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  1. As I understand it, a PA cannot bill for psychotherapy in many states without specific approval from the licensing board, and only after meeting additional specified criteria. For example, this is the statute governing such in the State of Maryland: A physician assistant (PA) may practice psychotherapy if the PA has the required additional education, training and experience to practice psychotherapy. Performing psychotherapy would be considered an advanced duty and therefore would require documentation of additional education, training and experience. When the Board licensed psychiatrist assistants, the minimum requirements were: Master’s degree from an accredited college or university; AND Completion of a graduate program accepted by the Board in a behavioral science that included 1, 000 hours of supervised clinical psychotherapy; OR Bachelor’s degree from an accredited college or university; AND 4,000 hours of supervised clinical experience that is approved by the Board. A PA should have similar education, training and experience before seeking Board approval to practice psychotherapy.
  2. I simply do not understand. I was considering this option as well. Does anyone have thoughts on how we can push back on this? I am happy to contribute time and effort if I had a sense of direction.
  3. Thank you, Scott. I appreciate your ongoing efforts on behalf of our profession.
  4. Dear All, Your compassion and commitment to whole person care truly humble me, and I am more proud than I can possibly say to call you my colleagues. Warmly, ~ A.
  5. Ventana, I'm not disagreeing here, but I am wondering what your solution means for currently practicing PAs who do not hold a doctoral degree and/or have not completed a residency.
  6. Yes, you can transfer a DEA from one state to another, as is clearly stated on the governmental website (which of course I did consult). I am also aware of having to pay for two registrations in two different states, if one is prescribing in two states (which again I stated I had done in my first post). My question was whether I could transfer the DEA registration without having yet secured employment as a PA in the state to which I would make the transfer. It did not occur to me that I might use the college address (thank you for that idea, DizzyJ).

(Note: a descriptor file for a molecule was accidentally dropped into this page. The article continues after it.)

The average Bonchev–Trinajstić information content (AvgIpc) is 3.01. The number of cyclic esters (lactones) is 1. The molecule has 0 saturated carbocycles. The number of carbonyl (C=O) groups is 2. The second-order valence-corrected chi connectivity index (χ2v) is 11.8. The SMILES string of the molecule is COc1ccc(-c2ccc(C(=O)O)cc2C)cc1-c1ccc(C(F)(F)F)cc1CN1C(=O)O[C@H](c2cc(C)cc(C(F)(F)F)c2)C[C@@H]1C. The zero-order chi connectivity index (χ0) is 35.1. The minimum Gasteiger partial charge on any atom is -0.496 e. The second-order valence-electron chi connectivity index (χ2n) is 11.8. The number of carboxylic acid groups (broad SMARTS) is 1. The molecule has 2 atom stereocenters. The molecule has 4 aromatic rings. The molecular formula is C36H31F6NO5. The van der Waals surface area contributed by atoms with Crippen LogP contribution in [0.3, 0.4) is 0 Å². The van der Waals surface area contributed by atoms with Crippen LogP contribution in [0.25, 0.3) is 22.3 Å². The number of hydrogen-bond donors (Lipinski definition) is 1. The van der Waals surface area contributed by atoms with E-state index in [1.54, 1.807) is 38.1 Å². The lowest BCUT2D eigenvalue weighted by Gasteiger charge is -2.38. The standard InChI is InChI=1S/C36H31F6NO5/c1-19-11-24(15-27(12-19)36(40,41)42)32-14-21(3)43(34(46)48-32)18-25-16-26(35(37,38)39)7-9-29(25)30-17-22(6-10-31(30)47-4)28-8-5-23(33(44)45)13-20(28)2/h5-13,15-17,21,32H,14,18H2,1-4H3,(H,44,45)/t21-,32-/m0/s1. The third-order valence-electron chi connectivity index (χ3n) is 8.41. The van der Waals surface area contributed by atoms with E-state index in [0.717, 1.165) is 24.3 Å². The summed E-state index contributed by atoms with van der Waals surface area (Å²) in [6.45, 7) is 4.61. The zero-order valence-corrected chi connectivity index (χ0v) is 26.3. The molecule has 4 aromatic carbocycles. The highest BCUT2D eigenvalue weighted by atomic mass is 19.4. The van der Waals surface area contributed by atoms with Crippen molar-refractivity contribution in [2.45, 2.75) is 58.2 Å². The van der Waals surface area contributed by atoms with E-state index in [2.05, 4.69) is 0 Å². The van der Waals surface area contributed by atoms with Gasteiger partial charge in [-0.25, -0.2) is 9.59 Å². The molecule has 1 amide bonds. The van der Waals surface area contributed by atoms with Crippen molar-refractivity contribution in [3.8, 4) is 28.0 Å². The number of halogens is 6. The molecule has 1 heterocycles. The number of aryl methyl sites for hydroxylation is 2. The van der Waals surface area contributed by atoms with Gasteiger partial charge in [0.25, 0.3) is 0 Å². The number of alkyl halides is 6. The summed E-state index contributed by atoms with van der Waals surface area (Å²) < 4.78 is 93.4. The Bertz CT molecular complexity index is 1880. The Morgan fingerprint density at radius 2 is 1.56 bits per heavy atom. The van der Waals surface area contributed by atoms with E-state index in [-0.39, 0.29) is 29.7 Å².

7. Good Morning, I am getting conflicting information on this question and thought I'd ask my colleagues here on the forum for their suggestions. I used to have two DEA registrations in two neighboring states, as I practiced in both. When I consolidated my work in the one state, I let the second DEA registration expire. I then left practice in the second state nine months ago to take an academic position (and have not been working as a PA since that time). The active DEA registration in the second state will expire next month. As I do plan to return to practice within three months, I thought I should renew the existing DEA, and then transfer it to the state in which I will be practicing (which, coincidentally, is the state in which I allowed the second DEA to expire three years ago). I could allow the current DEA registration to expire, and then seek new DEA registration in this state, but I typically see "active DEA" as a requirement of employment on job descriptions. I am still licensed in both states. But, as I am not currently practicing at the location that is tied to my DEA, I was unsure of the legalities of renewal. As a PA, am I allowed to be DEA registered without being presently in a "collaborative" relationship with a physician and a practice? I do know that I am required to notify the DEA of any changes in address and in location, and I did not do this when I left the previous practice because: 1) there was a legitimate question of my continued part-time employment there, as I have skills and certifications that my replacement did not, and, 2) I knew I would not be practicing anywhere else while completing my teaching contract. Thanks is advance for your thoughts.
  8. In my spam folder as well. Plan to complete it today.
  9. Oh, my goodness. I talk wistfully quite frequently about how I loved PA school, even the didactic year; how it was such an amazing adventure; how I learned so much and mastered so much and developed so many skills. I wax on and on about how I met incredible and inspiring people - classmates, professors, preceptors, and patients alike. I lament repeatedly that it is now over (it has been ten years) and how I'd love to go back. And then.... All the people who endured the experience with me (my spouse, my children, my siblings, my BFF) remind me that, at the time, it was hell. Hang in there. One day you, too, will have the privilege of looking back - through a very different lens. All my best ~ A.